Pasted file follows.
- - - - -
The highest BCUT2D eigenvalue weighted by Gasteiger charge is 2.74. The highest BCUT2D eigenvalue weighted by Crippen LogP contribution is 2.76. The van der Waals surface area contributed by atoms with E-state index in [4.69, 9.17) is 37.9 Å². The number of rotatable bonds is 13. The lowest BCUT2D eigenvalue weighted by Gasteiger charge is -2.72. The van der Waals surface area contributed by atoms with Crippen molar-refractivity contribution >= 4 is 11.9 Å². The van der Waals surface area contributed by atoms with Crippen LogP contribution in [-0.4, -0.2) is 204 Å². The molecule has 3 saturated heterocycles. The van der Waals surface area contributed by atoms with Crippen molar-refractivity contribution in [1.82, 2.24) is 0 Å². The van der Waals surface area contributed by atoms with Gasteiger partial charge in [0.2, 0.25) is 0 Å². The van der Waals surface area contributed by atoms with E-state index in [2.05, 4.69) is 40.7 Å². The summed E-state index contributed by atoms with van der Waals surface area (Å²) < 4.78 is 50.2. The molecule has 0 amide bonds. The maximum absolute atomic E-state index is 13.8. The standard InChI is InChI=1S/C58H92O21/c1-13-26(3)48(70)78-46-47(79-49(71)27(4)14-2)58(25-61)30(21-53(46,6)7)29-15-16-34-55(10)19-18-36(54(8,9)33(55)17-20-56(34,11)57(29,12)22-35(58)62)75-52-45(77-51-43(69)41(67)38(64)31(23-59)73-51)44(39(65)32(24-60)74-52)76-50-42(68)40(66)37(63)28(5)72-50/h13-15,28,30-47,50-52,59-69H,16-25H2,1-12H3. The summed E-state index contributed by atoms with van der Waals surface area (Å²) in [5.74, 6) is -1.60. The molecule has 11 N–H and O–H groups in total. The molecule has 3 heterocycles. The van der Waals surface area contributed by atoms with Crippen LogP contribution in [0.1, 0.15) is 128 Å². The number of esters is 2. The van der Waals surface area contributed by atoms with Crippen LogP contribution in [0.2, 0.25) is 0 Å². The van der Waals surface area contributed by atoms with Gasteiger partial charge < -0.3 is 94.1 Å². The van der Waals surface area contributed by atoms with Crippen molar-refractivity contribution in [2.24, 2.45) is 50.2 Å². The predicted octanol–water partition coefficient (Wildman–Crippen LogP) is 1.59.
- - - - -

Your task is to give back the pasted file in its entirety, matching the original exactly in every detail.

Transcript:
The highest BCUT2D eigenvalue weighted by Gasteiger charge is 2.74. The highest BCUT2D eigenvalue weighted by Crippen LogP contribution is 2.76. The van der Waals surface area contributed by atoms with E-state index in [4.69, 9.17) is 37.9 Å². The number of rotatable bonds is 13. The lowest BCUT2D eigenvalue weighted by Gasteiger charge is -2.72. The van der Waals surface area contributed by atoms with Crippen molar-refractivity contribution >= 4 is 11.9 Å². The van der Waals surface area contributed by atoms with Crippen LogP contribution in [-0.4, -0.2) is 204 Å². The molecule has 3 saturated heterocycles. The van der Waals surface area contributed by atoms with Crippen molar-refractivity contribution in [1.82, 2.24) is 0 Å². The van der Waals surface area contributed by atoms with Gasteiger partial charge in [0.2, 0.25) is 0 Å². The van der Waals surface area contributed by atoms with E-state index in [2.05, 4.69) is 40.7 Å². The summed E-state index contributed by atoms with van der Waals surface area (Å²) < 4.78 is 50.2. The molecule has 0 amide bonds. The maximum absolute atomic E-state index is 13.8. The standard InChI is InChI=1S/C58H92O21/c1-13-26(3)48(70)78-46-47(79-49(71)27(4)14-2)58(25-61)30(21-53(46,6)7)29-15-16-34-55(10)19-18-36(54(8,9)33(55)17-20-56(34,11)57(29,12)22-35(58)62)75-52-45(77-51-43(69)41(67)38(64)31(23-59)73-51)44(39(65)32(24-60)74-52)76-50-42(68)40(66)37(63)28(5)72-50/h13-15,28,30-47,50-52,59-69H,16-25H2,1-12H3. The summed E-state index contributed by atoms with van der Waals surface area (Å²) in [5.74, 6) is -1.60. The molecule has 11 N–H and O–H groups in total. The molecule has 3 heterocycles. The van der Waals surface area contributed by atoms with Crippen LogP contribution in [0.1, 0.15) is 128 Å². The number of esters is 2. The van der Waals surface area contributed by atoms with Crippen LogP contribution in [0.2, 0.25) is 0 Å². The van der Waals surface area contributed by atoms with Gasteiger partial charge < -0.3 is 94.1 Å². The van der Waals surface area contributed by atoms with Crippen molar-refractivity contribution in [2.24, 2.45) is 50.2 Å². The predicted octanol–water partition coefficient (Wildman–Crippen LogP) is 1.59.